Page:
College graduation ceremonies have begun around the US, marking the culmination of four hard years of undergraduate studies for new graduates. This also means droves of new job seekers will enter the market.
Since the 2007-2008 recession, much of the news for new job seekers has been bleak, with intermittent periods where the market rebounds. But two charts from the Federal Reserve Bank of New York show that graduates of the class of 2015 should feel a little better about their job prospects than their predecessors.
While the availability of non-college jobs has been steadily increasing since 2009, the job postings for college jobs has been much less dramatic, even levelling off by 2013, and declining through mid-2014. But thankfully for this year’s for college graduates, the number of postings for college jobs is once again rising. It has increased by more than 10% through the first part of 2015, according to the New York Fed.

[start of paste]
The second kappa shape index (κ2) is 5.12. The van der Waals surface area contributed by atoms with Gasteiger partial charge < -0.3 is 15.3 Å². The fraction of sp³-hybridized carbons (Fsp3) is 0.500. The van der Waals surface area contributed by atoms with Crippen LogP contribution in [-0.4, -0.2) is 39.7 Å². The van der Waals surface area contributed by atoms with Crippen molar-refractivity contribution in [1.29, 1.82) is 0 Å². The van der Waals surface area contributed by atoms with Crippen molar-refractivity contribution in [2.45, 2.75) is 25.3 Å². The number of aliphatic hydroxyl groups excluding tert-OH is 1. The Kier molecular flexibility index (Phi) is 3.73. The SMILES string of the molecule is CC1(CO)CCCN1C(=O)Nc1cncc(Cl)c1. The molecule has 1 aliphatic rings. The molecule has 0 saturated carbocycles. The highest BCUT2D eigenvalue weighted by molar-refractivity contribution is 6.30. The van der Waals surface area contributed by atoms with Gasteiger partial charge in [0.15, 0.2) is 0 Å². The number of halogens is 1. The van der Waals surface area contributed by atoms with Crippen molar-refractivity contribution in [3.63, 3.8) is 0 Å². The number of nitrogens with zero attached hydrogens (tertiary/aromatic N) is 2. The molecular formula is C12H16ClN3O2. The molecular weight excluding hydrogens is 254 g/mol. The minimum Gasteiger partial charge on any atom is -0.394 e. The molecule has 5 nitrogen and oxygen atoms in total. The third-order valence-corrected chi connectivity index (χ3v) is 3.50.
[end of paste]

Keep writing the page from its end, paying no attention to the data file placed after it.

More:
During the recession, both the unemployment rate and underemployment rate rose sharply and continued to climb in its aftermath. But starting around 2011, unemployment and underemployment diverged, with unemployment decreasing and underemployment increasing. This movement suggested that while more college educated job seekers found employment, they were undesirable jobs — and potentially ones that didn’t require the college degrees.
But the tide has begun to turn, with underemployment again falling since June 2014.
While both of these charts should provide some optimism to recent college graduates, the Federal Reserve Bank of New York cautions job seekers to keep this data in perspective. Underemployment rates still remain relatively high compared to historical figures, so there is still much room for further improvement.
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